Healthcare Diagnosis

Early, Accurate Ovarian Cancer Diagnosis is Critical

By August 5, 2016 No Comments

Early, Accurate Ovarian Cancer Diagnosis is Critical to Survival


Ovarian Cancer is the fifth leading cause of cancer deaths among women with an estimated 21,980 women diagnosed each year.  Ovarian Cancer itself can be effectively treated – with one important caveat – early and accurate diagnosis is imperative.


The five year survival rate for ovarian cancer with early Stage 1 detection is 93% according to, however for the majority of those diagnosed with the disease – detection comes too late.


In fact, according to a national ovarian cancer awareness organization “Most new cases of ovarian cancer are diagnosed at Stage 3 or later, meaning the cancer has already begun to spread to the lymph nodes and outside of the pelvis.”


Lack of early detection and accurate diagnosis is often due to the fact that ovarian cancer symptoms are frequently overlooked, and easily confused with other conditions.  In order to bring awareness to ovarian cancer, and provide education about the disease September has been designated as Ovarian Cancer Awareness Month and the Think Teal movement.


Here is some information about Ovarian Cancer, and ways that you can educate yourself, or spread awareness by participating in the movement:


  • 21,980 women are diagnosed with ovarian cancer each year
  • 50% of cases of ovarian cancer are diagnosed in women over the age of 63
  • 25% of cases of ovarian cancer are diagnosed in women between ages 25 and 54
  • 1 in 73 women are diagnosed with ovarian cancer in their lifetime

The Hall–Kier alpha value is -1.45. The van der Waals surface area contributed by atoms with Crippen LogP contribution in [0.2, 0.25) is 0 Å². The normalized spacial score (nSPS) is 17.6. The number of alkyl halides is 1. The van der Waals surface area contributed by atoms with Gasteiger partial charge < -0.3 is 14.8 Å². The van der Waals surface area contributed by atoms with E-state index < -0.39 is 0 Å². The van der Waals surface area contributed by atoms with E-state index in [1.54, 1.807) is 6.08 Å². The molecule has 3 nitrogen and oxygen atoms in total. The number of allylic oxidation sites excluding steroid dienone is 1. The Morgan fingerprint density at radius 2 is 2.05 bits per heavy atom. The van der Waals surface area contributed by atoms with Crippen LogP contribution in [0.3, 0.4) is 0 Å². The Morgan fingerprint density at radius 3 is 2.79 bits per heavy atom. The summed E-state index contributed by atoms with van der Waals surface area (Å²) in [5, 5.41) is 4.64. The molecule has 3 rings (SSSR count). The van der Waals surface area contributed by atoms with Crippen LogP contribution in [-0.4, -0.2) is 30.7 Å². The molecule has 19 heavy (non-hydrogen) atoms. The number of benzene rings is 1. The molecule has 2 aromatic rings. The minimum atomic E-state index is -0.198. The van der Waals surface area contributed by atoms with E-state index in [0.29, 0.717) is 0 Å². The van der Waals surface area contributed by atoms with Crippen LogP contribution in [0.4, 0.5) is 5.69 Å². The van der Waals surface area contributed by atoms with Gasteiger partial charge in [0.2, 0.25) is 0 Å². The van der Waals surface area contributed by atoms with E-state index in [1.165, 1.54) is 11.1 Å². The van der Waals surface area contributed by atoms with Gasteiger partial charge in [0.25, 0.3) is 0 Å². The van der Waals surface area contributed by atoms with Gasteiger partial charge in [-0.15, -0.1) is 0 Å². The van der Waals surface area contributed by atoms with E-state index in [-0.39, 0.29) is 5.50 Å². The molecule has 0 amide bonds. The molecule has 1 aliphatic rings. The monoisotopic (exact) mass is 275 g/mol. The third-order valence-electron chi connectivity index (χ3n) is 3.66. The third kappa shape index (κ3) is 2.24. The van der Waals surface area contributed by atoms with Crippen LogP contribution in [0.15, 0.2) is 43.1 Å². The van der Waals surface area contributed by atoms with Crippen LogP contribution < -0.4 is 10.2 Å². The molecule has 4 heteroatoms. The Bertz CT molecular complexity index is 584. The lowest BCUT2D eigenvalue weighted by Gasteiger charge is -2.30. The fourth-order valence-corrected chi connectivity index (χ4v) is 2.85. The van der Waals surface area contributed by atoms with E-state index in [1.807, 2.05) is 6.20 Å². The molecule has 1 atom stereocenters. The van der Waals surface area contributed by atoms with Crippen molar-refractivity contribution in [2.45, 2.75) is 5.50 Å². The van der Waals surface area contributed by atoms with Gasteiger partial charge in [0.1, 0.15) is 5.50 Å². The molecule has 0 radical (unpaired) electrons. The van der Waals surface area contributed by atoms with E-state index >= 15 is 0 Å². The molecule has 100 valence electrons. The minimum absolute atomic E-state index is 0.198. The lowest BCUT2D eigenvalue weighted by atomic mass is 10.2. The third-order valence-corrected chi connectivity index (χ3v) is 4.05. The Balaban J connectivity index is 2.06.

• Ovarian cancer is fifth in cancer deaths among women
  • Studies have found that women who have a mother, daughter, or sister with ovarian cancer have an increased risk of developing this disease. Women with a family history of breast cancer, uterine cancer, colon cancer or rectal cancer many also have increased risk.
  • Women with the BRCA 1 or BRCA 2 gene have an increased risk of developing ovarian cancer


Signs and Symptoms of Ovarian Cancer


One of the prominent problems with the appropriate treatment of ovarian cancer is that in many patients it goes too long without detection.  This is because the signs and symptoms of ovarian cancer are similar to several other medical conditions.  The following are common signs and symptoms of ovarian cancer:


  • Bloating
  • Pelvic or abdominal pain
  • Trouble eating, weight loss, or feeling full quickly
  • Urinary symptoms such as frequent of urination


Other symptoms may include:


  • Fatigue
  • Upset stomach
  • Back pain
  • Pain during intercourse
  • Constipation
  • Menstrual changes (such as bleeding between periods)
  • Abdominal swelling accompanied by weight loss


According to the American Cancer Society “These symptoms are also commonly caused by benign (non-cancerous) diseases and by cancers of other organs.  When they are caused by ovarian cancer, they tend to be persistent and represent a change from normal – for example, they occur more often or are more severe.  If a woman has these symptoms more than 12 times a month, she should see her doctor, preferably a gynecologist.”


Places to Get Additional Ovarian Cancer  Diagnosis Information and Become Meaningfully Involved


There are several excellent online resources that provide additional information on ovarian cancer and ovarian cancer awareness initiatives.


Learn about ovarian cancer, find out information about treatment and support and discover relevant statistics at the American Cancer Society Website.


Get a comprehensive overview of symptoms, tests, treatments and therapies from the U.S. National Library of Medicine MedlinePlus website.


Learn about upcoming awareness initiatives, and how to be involved in the movement at the Ovarian Cancer National Awareness website.


Find out how to take meaningful action or where to find a local chapter at the National Coalition of Ovarian Cancer website.


DocResponse supports the timely, accurate, and effective diagnosis of diseases such as ovarian cancer.  Please share with us any additional resources for ovarian cancer awareness, or tell us how your organization is getting involved via the comments below or on social!